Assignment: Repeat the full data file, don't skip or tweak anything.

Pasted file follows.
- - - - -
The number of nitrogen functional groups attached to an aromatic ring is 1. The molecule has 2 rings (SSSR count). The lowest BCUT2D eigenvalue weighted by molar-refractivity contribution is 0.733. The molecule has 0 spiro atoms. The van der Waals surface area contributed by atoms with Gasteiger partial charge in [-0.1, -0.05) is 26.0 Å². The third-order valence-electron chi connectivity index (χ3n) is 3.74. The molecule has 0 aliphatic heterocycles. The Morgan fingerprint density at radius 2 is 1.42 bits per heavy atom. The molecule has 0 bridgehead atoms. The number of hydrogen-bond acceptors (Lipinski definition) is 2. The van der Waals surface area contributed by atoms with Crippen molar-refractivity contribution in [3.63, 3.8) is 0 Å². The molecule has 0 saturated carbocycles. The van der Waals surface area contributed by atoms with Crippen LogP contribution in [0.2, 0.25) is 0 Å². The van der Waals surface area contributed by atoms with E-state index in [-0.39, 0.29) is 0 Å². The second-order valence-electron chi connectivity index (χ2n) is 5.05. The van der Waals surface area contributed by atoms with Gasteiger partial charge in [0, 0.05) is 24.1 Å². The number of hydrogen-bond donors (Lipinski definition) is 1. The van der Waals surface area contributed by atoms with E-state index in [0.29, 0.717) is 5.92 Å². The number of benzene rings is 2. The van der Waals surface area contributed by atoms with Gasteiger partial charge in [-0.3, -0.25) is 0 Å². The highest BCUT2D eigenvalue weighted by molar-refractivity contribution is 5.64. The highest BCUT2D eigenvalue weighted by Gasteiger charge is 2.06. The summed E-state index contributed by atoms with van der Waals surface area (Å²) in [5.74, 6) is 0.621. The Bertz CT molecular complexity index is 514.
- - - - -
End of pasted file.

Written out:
The number of nitrogen functional groups attached to an aromatic ring is 1. The molecule has 2 rings (SSSR count). The lowest BCUT2D eigenvalue weighted by molar-refractivity contribution is 0.733. The molecule has 0 spiro atoms. The van der Waals surface area contributed by atoms with Gasteiger partial charge in [-0.1, -0.05) is 26.0 Å². The third-order valence-electron chi connectivity index (χ3n) is 3.74. The molecule has 0 aliphatic heterocycles. The Morgan fingerprint density at radius 2 is 1.42 bits per heavy atom. The molecule has 0 bridgehead atoms. The number of hydrogen-bond acceptors (Lipinski definition) is 2. The van der Waals surface area contributed by atoms with Crippen molar-refractivity contribution in [3.63, 3.8) is 0 Å². The molecule has 0 saturated carbocycles. The van der Waals surface area contributed by atoms with Crippen LogP contribution in [0.2, 0.25) is 0 Å². The van der Waals surface area contributed by atoms with E-state index in [-0.39, 0.29) is 0 Å². The second-order valence-electron chi connectivity index (χ2n) is 5.05. The van der Waals surface area contributed by atoms with Gasteiger partial charge in [0, 0.05) is 24.1 Å². The number of hydrogen-bond donors (Lipinski definition) is 1. The van der Waals surface area contributed by atoms with E-state index in [0.29, 0.717) is 5.92 Å². The number of benzene rings is 2. The van der Waals surface area contributed by atoms with Gasteiger partial charge in [-0.3, -0.25) is 0 Å². The highest BCUT2D eigenvalue weighted by molar-refractivity contribution is 5.64. The highest BCUT2D eigenvalue weighted by Gasteiger charge is 2.06. The summed E-state index contributed by atoms with van der Waals surface area (Å²) in [5.74, 6) is 0.621. The Bertz CT molecular complexity index is 514.